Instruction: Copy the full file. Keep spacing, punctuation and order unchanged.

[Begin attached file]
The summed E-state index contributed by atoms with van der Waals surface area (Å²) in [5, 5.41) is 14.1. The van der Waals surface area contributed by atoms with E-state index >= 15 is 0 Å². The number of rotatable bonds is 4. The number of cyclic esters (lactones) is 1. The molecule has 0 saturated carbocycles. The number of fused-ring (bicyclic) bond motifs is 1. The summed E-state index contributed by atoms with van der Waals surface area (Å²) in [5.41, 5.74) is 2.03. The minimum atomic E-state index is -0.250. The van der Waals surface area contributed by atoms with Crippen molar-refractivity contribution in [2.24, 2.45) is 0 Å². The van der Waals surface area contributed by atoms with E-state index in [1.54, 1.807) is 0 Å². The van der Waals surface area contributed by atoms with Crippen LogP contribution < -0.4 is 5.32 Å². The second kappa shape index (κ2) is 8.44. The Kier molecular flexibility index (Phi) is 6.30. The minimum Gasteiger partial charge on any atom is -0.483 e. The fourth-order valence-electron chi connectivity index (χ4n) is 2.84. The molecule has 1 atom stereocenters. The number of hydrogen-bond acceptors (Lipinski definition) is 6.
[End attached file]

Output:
The summed E-state index contributed by atoms with van der Waals surface area (Å²) in [5, 5.41) is 14.1. The van der Waals surface area contributed by atoms with E-state index >= 15 is 0 Å². The number of rotatable bonds is 4. The number of cyclic esters (lactones) is 1. The molecule has 0 saturated carbocycles. The number of fused-ring (bicyclic) bond motifs is 1. The summed E-state index contributed by atoms with van der Waals surface area (Å²) in [5.41, 5.74) is 2.03. The minimum atomic E-state index is -0.250. The van der Waals surface area contributed by atoms with Crippen molar-refractivity contribution in [2.24, 2.45) is 0 Å². The van der Waals surface area contributed by atoms with E-state index in [1.54, 1.807) is 0 Å². The van der Waals surface area contributed by atoms with Crippen LogP contribution < -0.4 is 5.32 Å². The second kappa shape index (κ2) is 8.44. The Kier molecular flexibility index (Phi) is 6.30. The minimum Gasteiger partial charge on any atom is -0.483 e. The fourth-order valence-electron chi connectivity index (χ4n) is 2.84. The molecule has 1 atom stereocenters. The number of hydrogen-bond acceptors (Lipinski definition) is 6.